Healthy Habit Counselor Boise ID

Packed with soluble fiber, this hearty morning meal does more than keep you full until lunch. Doctors recommend oatmeal as part of a cholesterol-lowering plan because your body needs to use bile acids to digest this complex carb, and—surprise—they’re actually made up of cholesterol.

Nutritional Medicine Of Idaho
(208) 343-3883
1520 W State St
Boise, ID
 
Pamela J Mc Dougle Nutritional
(208) 424-7600
106 N 6th St,# 205
Boise, ID
Services
Diabetes Education, Nutrition Counseling, Weight Management, Diet Plan, Sports Nutrition, First Consultation, Weight Loss
Hours
Sunday:Closed
Monday:9:00 AM - 5:00 PM
Tuesday:9:00 AM - 5:00 PM
Wednesday:9:00 AM - 5:00 PM
Thursday:9:00 AM - 5:00 PM
Friday:9:00 AM - 5:00 PM
Saturday:Closed

Vicki Graf
(208) 331-1155
1226 W River St
Boise, ID
Services
Diabetes Education, Nutrition Counseling, Weight Management, Diet Plan, Sports Nutrition, First Consultation, Weight Loss
Hours
Sunday:Closed
Monday:9:00 AM - 5:00 PM
Tuesday:9:00 AM - 5:00 PM
Wednesday:9:00 AM - 5:00 PM
Thursday:9:00 AM - 5:00 PM
Friday:9:00 AM - 5:00 PM
Saturday:Closed

Jolyn M Seibert
(208) 343-3883
1520 W State St,# 220
Boise, ID
Services
Diabetes Education, Nutrition Counseling, Weight Management, Diet Plan, Sports Nutrition, First Consultation, Weight Loss
Hours
Sunday:Closed
Monday:9:00 AM - 5:00 PM
Tuesday:9:00 AM - 5:00 PM
Wednesday:9:00 AM - 5:00 PM
Thursday:9:00 AM - 5:00 PM
Friday:9:00 AM - 5:00 PM
Saturday:Closed

Nutri-Vet Nutritionals
(208) 377-1938
495 N Dupont Ave
Boise, ID
Services
Diabetes Education, Nutrition Counseling, Weight Management, Diet Plan, Sports Nutrition, First Consultation, Weight Loss
Hours
Sunday:Closed
Monday:9:00 AM - 5:00 PM
Tuesday:9:00 AM - 5:00 PM
Wednesday:9:00 AM - 5:00 PM
Thursday:9:00 AM - 5:00 PM
Friday:9:00 AM - 5:00 PM
Saturday:Closed

Nutritional Medicine Of Idaho
(208) 343-3883
1520 W State St
Boise, ID
 
Rhonda O'Brien
(208) 342-2228
1414 W Franklin St
Boise, ID
Services
Diabetes Education, Nutrition Counseling, Weight Management, Diet Plan, Sports Nutrition, First Consultation, Weight Loss
Hours
Sunday:Closed
Monday:9:00 AM - 5:00 PM
Tuesday:9:00 AM - 5:00 PM
Wednesday:9:00 AM - 5:00 PM
Thursday:9:00 AM - 5:00 PM
Friday:9:00 AM - 5:00 PM
Saturday:Closed

Betty R Trounson
(208) 343-7940
287 W Jefferson St
Boise, ID
Services
Diabetes Education, Nutrition Counseling, Weight Management, Diet Plan, Sports Nutrition, First Consultation, Weight Loss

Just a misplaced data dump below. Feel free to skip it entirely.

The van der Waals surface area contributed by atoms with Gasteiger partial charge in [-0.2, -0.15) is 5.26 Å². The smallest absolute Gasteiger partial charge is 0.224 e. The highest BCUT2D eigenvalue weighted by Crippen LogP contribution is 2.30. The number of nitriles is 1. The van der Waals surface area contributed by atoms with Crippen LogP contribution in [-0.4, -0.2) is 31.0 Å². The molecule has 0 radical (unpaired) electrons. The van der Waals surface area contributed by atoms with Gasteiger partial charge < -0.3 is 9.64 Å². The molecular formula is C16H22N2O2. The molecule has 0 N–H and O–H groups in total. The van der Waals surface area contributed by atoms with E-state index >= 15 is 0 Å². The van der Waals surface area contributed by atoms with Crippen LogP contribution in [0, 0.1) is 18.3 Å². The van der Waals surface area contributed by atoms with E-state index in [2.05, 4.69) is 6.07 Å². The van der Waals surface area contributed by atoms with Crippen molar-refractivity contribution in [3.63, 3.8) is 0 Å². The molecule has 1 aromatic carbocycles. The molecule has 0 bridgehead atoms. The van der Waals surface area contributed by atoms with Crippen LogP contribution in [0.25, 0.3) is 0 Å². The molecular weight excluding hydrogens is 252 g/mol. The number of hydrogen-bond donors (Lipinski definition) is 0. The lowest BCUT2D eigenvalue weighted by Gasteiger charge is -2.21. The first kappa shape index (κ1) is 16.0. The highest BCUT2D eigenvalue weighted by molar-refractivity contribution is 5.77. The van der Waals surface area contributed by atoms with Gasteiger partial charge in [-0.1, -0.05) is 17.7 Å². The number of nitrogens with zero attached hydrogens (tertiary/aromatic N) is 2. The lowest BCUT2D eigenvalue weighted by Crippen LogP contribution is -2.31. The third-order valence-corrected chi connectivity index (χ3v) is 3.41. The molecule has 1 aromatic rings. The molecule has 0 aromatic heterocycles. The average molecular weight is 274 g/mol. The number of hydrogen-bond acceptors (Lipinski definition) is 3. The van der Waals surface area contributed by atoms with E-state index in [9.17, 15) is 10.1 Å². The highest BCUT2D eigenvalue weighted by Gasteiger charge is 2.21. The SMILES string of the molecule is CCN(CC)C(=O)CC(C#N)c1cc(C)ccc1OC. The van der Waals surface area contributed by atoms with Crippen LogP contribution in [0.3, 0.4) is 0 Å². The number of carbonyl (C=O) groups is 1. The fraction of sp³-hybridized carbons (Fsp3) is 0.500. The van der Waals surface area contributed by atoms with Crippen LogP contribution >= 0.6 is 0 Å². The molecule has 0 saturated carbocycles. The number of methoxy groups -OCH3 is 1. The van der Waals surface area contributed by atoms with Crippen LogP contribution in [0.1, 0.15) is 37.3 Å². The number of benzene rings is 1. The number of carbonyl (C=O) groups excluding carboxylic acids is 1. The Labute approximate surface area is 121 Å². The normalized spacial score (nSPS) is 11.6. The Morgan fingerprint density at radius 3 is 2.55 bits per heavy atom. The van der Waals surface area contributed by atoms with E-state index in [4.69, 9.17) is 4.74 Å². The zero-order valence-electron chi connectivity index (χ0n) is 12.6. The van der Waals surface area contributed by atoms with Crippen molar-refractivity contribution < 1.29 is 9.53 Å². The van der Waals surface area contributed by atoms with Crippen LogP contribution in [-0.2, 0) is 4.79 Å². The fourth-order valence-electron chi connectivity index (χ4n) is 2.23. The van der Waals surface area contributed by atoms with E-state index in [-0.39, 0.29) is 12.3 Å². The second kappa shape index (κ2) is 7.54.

Hours
Sunday:Closed
Monday:9:00 AM - 5:00 PM
Tuesday:9:00 AM - 5:00 PM
Wednesday:9:00 AM - 5:00 PM
Thursday:9:00 AM - 5:00 PM
Friday:9:00 AM - 5:00 PM
Saturday:Closed

Jenny Craig
(866) 622-9370
8251 W Franklin Rd
Boise, ID
Alternate Phone Number
(866) 622-9370
Services
Weight Loss, Diet Plans

Kristi L Shohet
208-939-5553     
2584 N Stokesberry Place
Meridian, ID
 

The Heart of the Matter

Provided by: 

By Meghan Rabbitt

You sure hear it enough—for a heart-healthy diet, eat plenty of whole grains, dark leafy greens, and cold-water fish like salmon. Beth Reardon, RD, a nutritionist at Duke Integrative Medicine, explains how these foods work.

Oatmeal
Packed with soluble fiber, this hearty morning meal does more than keep you full until lunch. Doctors recommend oatmeal as part of a cholesterol-lowering plan because your body needs to use bile acids to digest this complex carb, and—surprise—they’re actually made up of cholesterol. “To replenish bile-acid stores after digestion, the body has to draw on its own cholesterol sources—like the stuff that’s floating around in your bloodstream,” says Reardon. “So eating a bowl of oatmeal is essentially like taking a sponge to the bad cholesterol that’s in your blood.”

Omega-3s
Thanks to all the packaged foods we eat, most of us get far more omega-6s than omega-3s (the average ratio is 11-to-1, but ratios of 30-to-1 or higher are common). Since omega- 6s are proinflammatory, they lead to chronic, low-grade inflammation in the body. “This inflammation prompts the oxidizing of the LDL, or bad, cholesterol, which then makes it stickier and more likely to adhere to the artery walls,” says Reardon. Adding omega-3s (found in wild salmon and mackerel, as well as flax and hemp seeds) helps prevent that oxidation of LDL cholesterol. What’s more, bringing the omega-6 to omega-3 ratio closer to 1-to-1 can have a big impact on your overall health. The chronic, low-grade inflammation fueled by too many omega-6s actually kicks the immune system into action. When it focuses its power on chronic inflammation, it can miss other issues that might come up, like cancer-causing cells in the breast tissue or prostate, says Reardon.

Fruits and Veggies
The food you find in the produce department is loaded with antioxidants, those critically important foot soldiers in the fight against heart disease. Some of the less nutritious foods we eat, as well as environmental pollutants, create free radicals, which have been shown to damage artery walls and lead to heart disease. “Free radicals are molecules that have had one of their electrons taken away, and they multiply quickly because of their Pac-Man mentality,” says Reardon. “They try to complete themselves by finding electrons in other cells of the body and taking them, transforming those formerly healthy cells into free radicals.” The antioxidants in fruits and veggies donate electrons, so the free radicals in your body can regenerate on their own, without stealing electrons from healthy cells. For optimal results, Reardon recommends getting between nine and 12 servings of produce each day, with 60 percent of that being vegetables. It sounds like a lot, but try adding raisins to oatmeal; drinking OJ; snacking on green beans with hummus; blending green smoothies (which usually pack two servings); and steaming two types of veggies for dinner.

Author: Meghan Rabbitt

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